By Justin Sink
Republican presidential candidate Mitt Romney will speak with Israeli Prime Minister Benjamin Netanyahu on Friday morning, his campaign confirmed.
The Republican nominee will place the call sometime in the morning; the move comes amid criticism of President Obama for not meeting with the Israeli leader while in New York for the United Nations General Assembly.
On Thursday, Netanyahu gave an impassioned speech to the U.N. in which he drew a red line — literally — on an illustration representing Iran's nuclear weapons program.
The Romney campaign issued a statement shortly thereafter expressing support for the Israeli leader.
"I join in Prime Minister Netanyahu’s call for a Middle East of progress and peace," Romney said. "And I join his urgent call to prevent the gravest threat to that vision — a nuclear-armed Iran. I, like the rest of the American people, applaud the bravery of the people of Israel and stand with them in these dangerous times. The designs of the Iranian regime are a threat to America, Israel, and our friends and allies around the world.”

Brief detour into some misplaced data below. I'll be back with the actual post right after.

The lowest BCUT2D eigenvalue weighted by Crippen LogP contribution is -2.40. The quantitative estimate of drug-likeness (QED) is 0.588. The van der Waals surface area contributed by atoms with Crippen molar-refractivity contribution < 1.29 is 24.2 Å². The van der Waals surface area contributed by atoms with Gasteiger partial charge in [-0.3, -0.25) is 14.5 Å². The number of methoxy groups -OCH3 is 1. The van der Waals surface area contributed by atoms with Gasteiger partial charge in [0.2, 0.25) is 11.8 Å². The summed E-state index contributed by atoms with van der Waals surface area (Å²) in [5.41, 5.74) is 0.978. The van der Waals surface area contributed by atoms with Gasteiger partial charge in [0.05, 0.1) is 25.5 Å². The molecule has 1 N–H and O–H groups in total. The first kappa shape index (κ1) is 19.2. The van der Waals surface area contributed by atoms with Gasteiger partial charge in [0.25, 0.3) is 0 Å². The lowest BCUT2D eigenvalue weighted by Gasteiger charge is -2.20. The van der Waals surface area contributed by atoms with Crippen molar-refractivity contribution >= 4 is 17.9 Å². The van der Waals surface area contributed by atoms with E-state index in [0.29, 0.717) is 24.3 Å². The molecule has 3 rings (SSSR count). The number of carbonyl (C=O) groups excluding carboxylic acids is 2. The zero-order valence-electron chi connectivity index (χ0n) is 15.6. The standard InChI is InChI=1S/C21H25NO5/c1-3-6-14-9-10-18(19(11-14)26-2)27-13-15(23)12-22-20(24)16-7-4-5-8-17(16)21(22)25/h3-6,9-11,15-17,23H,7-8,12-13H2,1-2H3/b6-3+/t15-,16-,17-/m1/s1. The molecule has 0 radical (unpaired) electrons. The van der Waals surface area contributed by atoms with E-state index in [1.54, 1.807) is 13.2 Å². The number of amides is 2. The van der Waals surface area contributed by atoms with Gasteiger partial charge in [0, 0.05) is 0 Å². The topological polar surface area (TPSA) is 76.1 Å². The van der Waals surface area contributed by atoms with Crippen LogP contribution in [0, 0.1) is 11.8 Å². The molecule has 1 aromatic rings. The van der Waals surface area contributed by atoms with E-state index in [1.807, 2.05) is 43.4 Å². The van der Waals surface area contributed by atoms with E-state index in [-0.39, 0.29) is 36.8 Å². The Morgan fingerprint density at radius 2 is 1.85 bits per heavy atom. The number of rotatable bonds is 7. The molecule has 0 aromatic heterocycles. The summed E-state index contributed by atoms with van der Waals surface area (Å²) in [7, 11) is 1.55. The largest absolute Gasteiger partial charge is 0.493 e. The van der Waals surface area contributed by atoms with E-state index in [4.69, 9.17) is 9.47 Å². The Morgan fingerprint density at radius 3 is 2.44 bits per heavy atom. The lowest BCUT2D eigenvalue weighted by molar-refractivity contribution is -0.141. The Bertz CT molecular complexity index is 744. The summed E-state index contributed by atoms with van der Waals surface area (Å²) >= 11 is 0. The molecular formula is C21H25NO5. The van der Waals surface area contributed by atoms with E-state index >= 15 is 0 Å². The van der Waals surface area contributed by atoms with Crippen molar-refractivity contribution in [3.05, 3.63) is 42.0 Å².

Romney has emphasized repeatedly his relationship with the Israeli prime minister during the campaign. The two worked at a consulting firm together decades ago — a point Romney mentions frequently in interviews — and Romney met with the Israeli leader during his foreign trip earlier this summer.
The White House has dismissed criticism that the president was shunning Netanyahu, saying the men spoke regularly by phone and noting a visit with Secretary of State Hillary ClintonHillary Rodham ClintonAlbanian town honors Clinton with sculpture Will 'Never Trump' forces draft Romney to run? Iowa poll: Clinton up 14 on Trump, Grassley in tight race with Dem MORE on Thursday. White House press secretary Jay Carney said he also expects "the president will have a follow-up phone call with the prime minister, probably Friday."
Carney also maintained that Obama and Netanyahu were unable to meet because of scheduling issues.
"As you know, the President has met with and spent time on the phone with Prime Minister Netanyahu more than with any leader since he took office," Carney said Monday. "And that is reflective of the importance of and the closeness of the relationship between the United States and Israel, the importance of and the priority that the President places on America’s support for Israel’s security, as demonstrated by the unprecedented level of assistance that this administration has provided Israel for its security, the unprecedented level of cooperation between our militaries and intelligence communities in the effort to enhance Israel’s security."